There is no comfort in what others have been thru. Others are not you and you cannot live their lives. You will live yours and the decisions you make, stupid or wise, will come after you sooner or later. And you will find things that you imagined and you were told to be good for you (at 30) to be pretty dumb by 45. And those that you did not do at 30 you will know you should have.

Someone said know thyself. That person was bang on. If you feel insecure, do not go, go in stages, make rehearsals, leave ALL your options open. If you feel secure, what others think or how others feel is irrelevant. Trade winds blow where they want as they want. They will neither stop nor reverse for anyone. It is your choice to sail it, or to stay in port.

Webb Chiles expressed the above in a very fine way: "Live passionately, even if it kills you, because something is going to kill you anyway"

self-portrait in the present sea Webb Chiles



You are not making your innermost choices. They make you.

Cheers,
b.
Thank you so much for your reply barnakiel. You're an inspirational writer. Two and a half years ago, my wife and I outlined all of the reasons that we wanted to make this change for our little family (and posted the here) and when I live by those beliefs, the nervousness fades away. It doesn't change the fact that it is still a complete change of lifestyle in almost every way, so the adjustment and the "unknowns" creep up on me here and there no matter how confident I am that I "love that girl." Really appreciate your perspective as it's been a great reminder that we've made the right decision and don't need to look back.
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Old 20-11-2015, 08:21   #6
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Re: Young(er) cruisers who sold everything

We're probably a bit older, but in 2012 sold up nearly everything - a large house reduced to a 5'x5' storage locker. We spent 6 months aboard and cruised to Europe, then returned to the States to work the winter, renting an apartment and babysitting a house. We did another 6 months in the Baltic which was fantastic, but then decided to come back to work for 2 years before heading off permanently.

Even though we sold everything, we were able to find an apartment and furnish it for almost nothing (Graig's list took a beating) and have no regrets about letting all our stuff go. We feel closer to being able to let go permanently now - with ease.

Getting rid of our stuff was difficult but uplifting. Cruising with a small footprint was great for us, our marriage and our general outlook on what's important in life. When we leave (347 days!!!), it'll be easy. (Staying another 347 days, not so much!)

Don't worry about getting rid of stuff - worry about not getting out there and doing it!
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Old 20-11-2015, 08:24   #7
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Re: Young(er) cruisers who sold everything

Hi Guys - I have sent you a pm.
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Old 20-11-2015, 08:24   #8
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Re: Young(er) cruisers who sold everything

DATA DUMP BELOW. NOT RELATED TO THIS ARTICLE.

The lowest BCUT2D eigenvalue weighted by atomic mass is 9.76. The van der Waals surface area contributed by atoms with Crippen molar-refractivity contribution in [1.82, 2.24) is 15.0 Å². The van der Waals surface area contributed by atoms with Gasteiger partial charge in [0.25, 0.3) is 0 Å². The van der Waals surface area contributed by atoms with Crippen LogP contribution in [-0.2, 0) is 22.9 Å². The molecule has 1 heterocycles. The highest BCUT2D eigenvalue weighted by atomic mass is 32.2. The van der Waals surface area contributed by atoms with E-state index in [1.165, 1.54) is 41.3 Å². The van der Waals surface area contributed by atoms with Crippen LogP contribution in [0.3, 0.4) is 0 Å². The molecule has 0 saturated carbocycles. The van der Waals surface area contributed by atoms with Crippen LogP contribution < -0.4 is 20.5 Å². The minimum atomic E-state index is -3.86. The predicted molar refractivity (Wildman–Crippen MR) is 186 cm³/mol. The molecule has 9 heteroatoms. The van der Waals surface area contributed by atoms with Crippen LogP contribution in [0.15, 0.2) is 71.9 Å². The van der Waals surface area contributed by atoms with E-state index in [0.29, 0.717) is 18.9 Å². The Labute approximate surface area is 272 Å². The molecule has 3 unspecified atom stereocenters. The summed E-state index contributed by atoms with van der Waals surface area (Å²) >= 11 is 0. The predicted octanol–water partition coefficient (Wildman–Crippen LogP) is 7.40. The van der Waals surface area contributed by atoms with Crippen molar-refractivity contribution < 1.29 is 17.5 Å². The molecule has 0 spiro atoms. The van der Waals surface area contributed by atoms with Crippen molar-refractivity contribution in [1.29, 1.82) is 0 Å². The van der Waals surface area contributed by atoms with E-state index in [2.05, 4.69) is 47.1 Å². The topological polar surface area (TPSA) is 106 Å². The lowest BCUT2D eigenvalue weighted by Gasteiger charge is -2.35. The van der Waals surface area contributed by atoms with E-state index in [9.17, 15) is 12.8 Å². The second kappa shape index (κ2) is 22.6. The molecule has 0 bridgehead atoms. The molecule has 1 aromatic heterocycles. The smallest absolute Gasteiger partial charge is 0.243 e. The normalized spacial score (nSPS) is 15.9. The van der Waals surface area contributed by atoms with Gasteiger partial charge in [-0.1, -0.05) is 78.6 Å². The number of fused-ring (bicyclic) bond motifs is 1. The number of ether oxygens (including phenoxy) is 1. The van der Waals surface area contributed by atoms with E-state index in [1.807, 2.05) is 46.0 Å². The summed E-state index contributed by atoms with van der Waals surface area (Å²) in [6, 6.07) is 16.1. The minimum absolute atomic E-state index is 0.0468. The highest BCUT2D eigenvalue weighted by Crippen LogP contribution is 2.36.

We downsized and moved on the boat.
You will be surprised at how much of that stuff you do not need. And life is a lot more fun.
Mack and Isabella
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Old 20-11-2015, 08:32   #9
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Re: Young(er) cruisers who sold everything

Found a great couple last night Lazy Gecko Sailing on YouTube, nice web page also. Young baby, two dogs about to buy a boat in Florida and live their dream. Good luck with your dream
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Old 20-11-2015, 08:38   #10
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Re: Young(er) cruisers who sold everything

I want to respond to this even though I am not in my 30's and kids are grown. I too am getting ready to sell it all and begin to set up to cruise with my husband. Sell my beautiful home, leave my job and he his too. This is very scary to me, much more so than to my husband. He is so ready to go.
But what drives me are many things. I have traveled very extensively. When I come back I realize I never regret spending the money on trips. I due regret however things I could have done, but did not. Opportunities not taken. I started to do more things in my travels. Those became my most treasured memories.
So I guess I relate that to this right now. I am unsure of many things. But I do know the most amazing things are out there to be explored and experienced. For me, not to take this opportunity would be like not really taking advantage of all that I can right now.
And I figure what is the worst that can happen. We lose money in buying this boat? I do not care it is just money. I hate it? Ok on to the next adventure. But what if we love it ( and I think we will). What if we never took the leap to see. I would rather venture into the unknown then regret I never tried at all.
I relate very much to your fears. I think a lot of people do. But these are just my thoughts on the subject. I have talked to many women who now full time live on their boats. Pretty much all have told me the same thing. Tons of fear etc..none regretted doing it, and the ones I spoke too still love it.